Commentary

Mayweather masterful, but why no KO?

Updated: September 20, 2009, 5:45 PM ET
By Dan Rafael | ESPN.com

LAS VEGAS -- After 21 months out of the ring, nothing has changed.

Floyd Mayweather Jr. is still great.

Still crazy fast.

Still has sublime defense.

And he's still frustrating.

Mayweather put on a pure boxing clinic, pasting Juan Manuel Marquez in as comprehensive a performance as you will ever see in a unanimous decision victory before 13,116 (mostly Marquez fans on Mexican Independence Day weekend) on Saturday night at the MGM Grand Garden Arena.

There wasn't one minute of true competition in the fight, as Mayweather simply ran roughshod over the smaller man.

"I've been off for two years so I felt like it took me a couple rounds to really know I was back in the ring again," he said. "And I know I'll get better."

That's the scary part. But the frustrating part was he missed a golden opportunity to close the show in style.

He left Marquez's face a swollen mess. Gave him a bloody nose, too. Oh, and he also deposited him on the canvas in the second round after landing a hybrid left hook/uppercut on Marquez's chin.

[+] EnlargeFloyd Mayweather and Juan Manuel Marquez
AP Photo/Rick BowmerFloyd Mayweather's stiff counterstrikes stifled Juan Manuel Marquez's attacks.

But the former five-division champion couldn't finish the smaller man, whom he hand-picked to fight instead of asking for an elite fighter in his own division (Miguel Cotto or Shane Mosley, for example).

"I dropped him with a punch I don't think he saw and when he got back up, he kept on fighting," said Mayweather, who gave up $600,000 to Marquez for not even attempting to get down to the contract weight of 144 pounds and showing up at 146 at Friday's weigh-in.

Said Marquez, "It was a very hard fight. He surprised me with the knockdown. He hurt me in that round, but not at any other time."

Yet for all of Mayweather's dominance, you never got the impression that he wanted to step on the gas and get Marquez out of there.

A knockout, which was clearly possible, would have been a big statement even if Marquez, a three-division champion and the reigning lightweight champ, was much smaller.

He had never been stopped and, more important, a knockout would have given Mayweather (40-0, 25 KOs) something Manny Pacquiao didn't have. Pacquiao, who ascended to the pound-for-pound throne when Mayweather retired, looms as Mayweather's mostly significant opponent down the road. The two of them are compared daily.

While Mayweather dominated a blown-up Marquez (50-5-1, 37 KOs), Pacquiao had escaped two life-and-death battles with him in a draw and one-point split decision win in featherweight and junior lightweight title bouts.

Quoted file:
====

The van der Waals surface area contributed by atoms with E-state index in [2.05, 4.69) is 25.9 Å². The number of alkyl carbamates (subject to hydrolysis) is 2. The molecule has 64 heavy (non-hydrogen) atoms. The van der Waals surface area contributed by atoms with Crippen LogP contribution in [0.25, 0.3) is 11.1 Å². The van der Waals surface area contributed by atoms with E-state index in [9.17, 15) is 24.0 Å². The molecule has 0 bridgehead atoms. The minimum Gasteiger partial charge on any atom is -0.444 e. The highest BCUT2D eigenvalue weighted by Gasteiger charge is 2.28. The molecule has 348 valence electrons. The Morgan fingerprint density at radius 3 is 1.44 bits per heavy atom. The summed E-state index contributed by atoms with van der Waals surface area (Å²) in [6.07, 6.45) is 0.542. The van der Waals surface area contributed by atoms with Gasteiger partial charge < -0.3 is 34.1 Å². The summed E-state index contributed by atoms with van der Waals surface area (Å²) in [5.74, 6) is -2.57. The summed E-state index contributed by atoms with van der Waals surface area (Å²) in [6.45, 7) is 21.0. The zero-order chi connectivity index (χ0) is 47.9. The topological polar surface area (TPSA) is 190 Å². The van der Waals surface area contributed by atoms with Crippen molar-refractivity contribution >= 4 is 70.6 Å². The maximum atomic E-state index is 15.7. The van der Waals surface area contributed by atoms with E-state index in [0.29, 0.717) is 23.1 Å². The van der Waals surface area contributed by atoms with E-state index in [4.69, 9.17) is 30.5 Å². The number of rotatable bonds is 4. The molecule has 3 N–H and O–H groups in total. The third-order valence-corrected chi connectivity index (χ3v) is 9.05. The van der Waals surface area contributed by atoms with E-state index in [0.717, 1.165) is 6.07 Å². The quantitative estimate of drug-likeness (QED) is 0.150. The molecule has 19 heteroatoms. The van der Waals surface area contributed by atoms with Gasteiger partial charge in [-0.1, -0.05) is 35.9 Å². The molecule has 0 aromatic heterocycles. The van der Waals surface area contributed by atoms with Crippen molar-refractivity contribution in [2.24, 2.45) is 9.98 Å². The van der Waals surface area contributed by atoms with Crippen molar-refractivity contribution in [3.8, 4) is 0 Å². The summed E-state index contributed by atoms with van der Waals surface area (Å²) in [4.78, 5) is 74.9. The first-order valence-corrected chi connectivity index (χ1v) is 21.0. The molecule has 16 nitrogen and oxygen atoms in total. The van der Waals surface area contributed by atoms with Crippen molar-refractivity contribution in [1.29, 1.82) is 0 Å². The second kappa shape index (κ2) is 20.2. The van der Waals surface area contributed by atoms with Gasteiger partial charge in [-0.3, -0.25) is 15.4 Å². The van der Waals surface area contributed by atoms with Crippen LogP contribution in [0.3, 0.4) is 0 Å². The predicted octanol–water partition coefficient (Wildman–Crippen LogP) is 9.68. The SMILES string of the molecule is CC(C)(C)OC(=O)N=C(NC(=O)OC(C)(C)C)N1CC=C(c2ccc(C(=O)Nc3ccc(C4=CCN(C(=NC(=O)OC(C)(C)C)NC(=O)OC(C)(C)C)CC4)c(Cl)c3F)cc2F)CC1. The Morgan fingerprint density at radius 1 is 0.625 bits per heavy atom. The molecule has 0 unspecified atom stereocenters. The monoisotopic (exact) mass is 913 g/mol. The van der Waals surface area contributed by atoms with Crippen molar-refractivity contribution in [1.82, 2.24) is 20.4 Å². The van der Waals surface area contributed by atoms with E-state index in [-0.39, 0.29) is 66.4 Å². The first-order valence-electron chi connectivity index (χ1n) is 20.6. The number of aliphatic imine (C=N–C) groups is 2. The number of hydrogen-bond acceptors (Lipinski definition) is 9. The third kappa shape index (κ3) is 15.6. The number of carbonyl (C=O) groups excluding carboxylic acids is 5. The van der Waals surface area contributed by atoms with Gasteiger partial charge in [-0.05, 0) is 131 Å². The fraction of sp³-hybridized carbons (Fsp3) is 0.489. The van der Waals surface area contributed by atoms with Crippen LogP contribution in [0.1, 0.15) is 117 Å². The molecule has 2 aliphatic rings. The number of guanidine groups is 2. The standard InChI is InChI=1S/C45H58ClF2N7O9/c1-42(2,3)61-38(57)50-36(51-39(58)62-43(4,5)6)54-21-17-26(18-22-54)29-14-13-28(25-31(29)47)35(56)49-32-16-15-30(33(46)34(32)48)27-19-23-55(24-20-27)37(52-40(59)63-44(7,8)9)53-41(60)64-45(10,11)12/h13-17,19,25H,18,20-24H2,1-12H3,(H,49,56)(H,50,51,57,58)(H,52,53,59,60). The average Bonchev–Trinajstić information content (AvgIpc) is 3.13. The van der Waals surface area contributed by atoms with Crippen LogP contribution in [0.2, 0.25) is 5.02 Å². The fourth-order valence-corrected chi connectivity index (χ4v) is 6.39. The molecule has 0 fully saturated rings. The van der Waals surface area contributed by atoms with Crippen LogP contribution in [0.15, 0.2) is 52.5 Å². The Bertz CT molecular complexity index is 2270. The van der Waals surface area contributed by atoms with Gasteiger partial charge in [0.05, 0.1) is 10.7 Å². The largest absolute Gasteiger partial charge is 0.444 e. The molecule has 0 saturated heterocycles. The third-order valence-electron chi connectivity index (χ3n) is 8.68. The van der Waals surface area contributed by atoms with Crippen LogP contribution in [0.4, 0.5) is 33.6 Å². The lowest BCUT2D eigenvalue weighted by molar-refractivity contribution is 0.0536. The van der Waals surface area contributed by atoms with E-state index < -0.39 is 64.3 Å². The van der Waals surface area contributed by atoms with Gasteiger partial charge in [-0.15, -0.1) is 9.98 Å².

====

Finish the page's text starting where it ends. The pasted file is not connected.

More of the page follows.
But instead of making a statement, Mayweather was getting in the work in workmanlike fashion, not the exciting, explosive way Pacquiao goes about his business.

"I just used what I had to use to beat him," he said. "I wanted to get in the rounds and I needed the work. I had to box smart the whole night. I am really glad to be back in boxing. I needed rounds."

When asked about the size disparity, Mayweather simply said, "He's a great small man, but don't forget, I came from a small weight class too."

Sure did. Several years ago.

As great a performance as it was, it was missing that exclamation point at the end of the sentence. That would have been the knockout.

Still, the CompuBox statistics were eye-catching in their landslide nature.

Mayweather landed 290 of 493 (59 percent) blows to Marquez's 69 of 583 (12 percent). Mayweather's jab was also dominant as he connected with 185 of 316 (59 percent) to Marquez's 21 of 288 (7 percent).

Now, keep in mind that Marquez's promoter, Oscar De La Hoya, had spent so much of the promotion talking about how Marquez needed to and would use his jab.

Yeah, right.

Marquez could do nothing against boxing's best, landing single digits in every round.

When it was over, it was surprising that the judges could find any rounds to give Marquez, but they apparently did. Judge Bert Clements had it a shutout, 120-107, but judges William Lerch (118-109) and Dave Moretti (119-108) found something to give Marquez.

ESPN.com had it a 120-107 shutout also. (The fight will be replayed next Saturday at 10 p.m. ET on HBO.)

What was amusing was listening to the largely pro-Marquez crowd scream with delight when Marquez would get off a slow four-combination and miss every single punch. It happened often.

By the end of the sixth round, referee Tony Weeks was concerned enough about the punches Marquez was taking that he visited the corner to see if Marquez wanted to continue.

The proud Mexican warrior did, of course, but it never got any better.

Tenth round? A 34-4 advantage for punches landed for Mayweather. And in the 11th it was 41-5.

Still, no serious effort for the knockout from Mayweather.

"Marquez is tough as nails," Mayweather explained. "He's a great little man. He was really hard to fight and he took some unbelievable shots."

Marquez, to no surprise, blamed the weight.

"I don't want to make excuses, but the weight was the problem," he said. "He's too fast. When I hit him he would laugh but I knew he felt my punches. We tried to work the speed but the difference was the weight. If I had three or four fights at this weight, I would do better. I did the best that I could do."

It wasn't nearly good enough.

But then again, he was good enough to make it to the final bell, and that's Mayweather's problem.

Dan Rafael is the boxing writer for ESPN.com.